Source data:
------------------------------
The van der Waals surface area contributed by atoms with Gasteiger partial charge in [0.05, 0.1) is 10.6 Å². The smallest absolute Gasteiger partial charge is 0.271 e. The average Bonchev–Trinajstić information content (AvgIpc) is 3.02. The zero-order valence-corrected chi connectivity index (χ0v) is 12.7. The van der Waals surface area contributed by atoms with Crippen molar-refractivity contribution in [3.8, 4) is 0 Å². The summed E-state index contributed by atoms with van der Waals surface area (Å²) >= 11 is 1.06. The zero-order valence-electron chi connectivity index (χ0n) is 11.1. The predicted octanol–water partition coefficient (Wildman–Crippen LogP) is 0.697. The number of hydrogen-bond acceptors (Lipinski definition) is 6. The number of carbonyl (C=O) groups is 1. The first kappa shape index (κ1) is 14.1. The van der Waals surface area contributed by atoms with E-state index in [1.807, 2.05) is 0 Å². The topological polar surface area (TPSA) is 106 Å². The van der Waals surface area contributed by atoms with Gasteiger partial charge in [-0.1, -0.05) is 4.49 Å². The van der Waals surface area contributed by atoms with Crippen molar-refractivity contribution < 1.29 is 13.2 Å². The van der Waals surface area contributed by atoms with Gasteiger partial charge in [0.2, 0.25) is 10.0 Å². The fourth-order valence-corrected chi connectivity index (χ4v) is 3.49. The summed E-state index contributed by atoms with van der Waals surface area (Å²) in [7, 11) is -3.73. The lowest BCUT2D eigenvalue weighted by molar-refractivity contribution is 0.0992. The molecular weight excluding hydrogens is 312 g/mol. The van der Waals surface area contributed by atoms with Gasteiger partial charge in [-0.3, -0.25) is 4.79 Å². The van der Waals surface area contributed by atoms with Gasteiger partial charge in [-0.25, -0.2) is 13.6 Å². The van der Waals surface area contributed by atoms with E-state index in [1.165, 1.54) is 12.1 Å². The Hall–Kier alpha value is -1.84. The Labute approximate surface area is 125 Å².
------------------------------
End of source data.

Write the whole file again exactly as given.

The van der Waals surface area contributed by atoms with Gasteiger partial charge in [0.05, 0.1) is 10.6 Å². The smallest absolute Gasteiger partial charge is 0.271 e. The average Bonchev–Trinajstić information content (AvgIpc) is 3.02. The zero-order valence-corrected chi connectivity index (χ0v) is 12.7. The van der Waals surface area contributed by atoms with Crippen molar-refractivity contribution in [3.8, 4) is 0 Å². The summed E-state index contributed by atoms with van der Waals surface area (Å²) >= 11 is 1.06. The zero-order valence-electron chi connectivity index (χ0n) is 11.1. The predicted octanol–water partition coefficient (Wildman–Crippen LogP) is 0.697. The number of hydrogen-bond acceptors (Lipinski definition) is 6. The number of carbonyl (C=O) groups is 1. The first kappa shape index (κ1) is 14.1. The van der Waals surface area contributed by atoms with E-state index in [1.807, 2.05) is 0 Å². The topological polar surface area (TPSA) is 106 Å². The van der Waals surface area contributed by atoms with Gasteiger partial charge in [-0.1, -0.05) is 4.49 Å². The van der Waals surface area contributed by atoms with Crippen molar-refractivity contribution < 1.29 is 13.2 Å². The van der Waals surface area contributed by atoms with Gasteiger partial charge in [0.2, 0.25) is 10.0 Å². The fourth-order valence-corrected chi connectivity index (χ4v) is 3.49. The summed E-state index contributed by atoms with van der Waals surface area (Å²) in [7, 11) is -3.73. The lowest BCUT2D eigenvalue weighted by molar-refractivity contribution is 0.0992. The molecular weight excluding hydrogens is 312 g/mol. The van der Waals surface area contributed by atoms with Gasteiger partial charge in [-0.3, -0.25) is 4.79 Å². The van der Waals surface area contributed by atoms with Gasteiger partial charge in [-0.25, -0.2) is 13.6 Å². The van der Waals surface area contributed by atoms with E-state index in [1.165, 1.54) is 12.1 Å². The Hall–Kier alpha value is -1.84. The Labute approximate surface area is 125 Å².